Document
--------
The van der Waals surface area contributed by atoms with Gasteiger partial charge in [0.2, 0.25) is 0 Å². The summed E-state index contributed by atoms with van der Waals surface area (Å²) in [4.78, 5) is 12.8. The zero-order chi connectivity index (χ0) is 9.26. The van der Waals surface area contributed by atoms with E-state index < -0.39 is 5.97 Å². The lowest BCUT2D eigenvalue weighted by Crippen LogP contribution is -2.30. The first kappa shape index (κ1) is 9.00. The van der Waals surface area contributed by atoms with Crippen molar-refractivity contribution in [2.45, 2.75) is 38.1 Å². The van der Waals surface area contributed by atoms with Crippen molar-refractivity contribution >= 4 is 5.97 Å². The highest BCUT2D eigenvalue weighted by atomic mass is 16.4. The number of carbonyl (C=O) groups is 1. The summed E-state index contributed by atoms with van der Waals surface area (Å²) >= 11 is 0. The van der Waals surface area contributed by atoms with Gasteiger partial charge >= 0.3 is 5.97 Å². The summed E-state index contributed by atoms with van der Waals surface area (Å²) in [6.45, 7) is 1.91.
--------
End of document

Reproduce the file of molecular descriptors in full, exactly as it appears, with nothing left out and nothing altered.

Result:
The van der Waals surface area contributed by atoms with Gasteiger partial charge in [0.2, 0.25) is 0 Å². The summed E-state index contributed by atoms with van der Waals surface area (Å²) in [4.78, 5) is 12.8. The zero-order chi connectivity index (χ0) is 9.26. The van der Waals surface area contributed by atoms with E-state index < -0.39 is 5.97 Å². The lowest BCUT2D eigenvalue weighted by Crippen LogP contribution is -2.30. The first kappa shape index (κ1) is 9.00. The van der Waals surface area contributed by atoms with Crippen molar-refractivity contribution in [2.45, 2.75) is 38.1 Å². The van der Waals surface area contributed by atoms with Crippen molar-refractivity contribution >= 4 is 5.97 Å². The highest BCUT2D eigenvalue weighted by atomic mass is 16.4. The number of carbonyl (C=O) groups is 1. The summed E-state index contributed by atoms with van der Waals surface area (Å²) >= 11 is 0. The van der Waals surface area contributed by atoms with Gasteiger partial charge >= 0.3 is 5.97 Å². The summed E-state index contributed by atoms with van der Waals surface area (Å²) in [6.45, 7) is 1.91.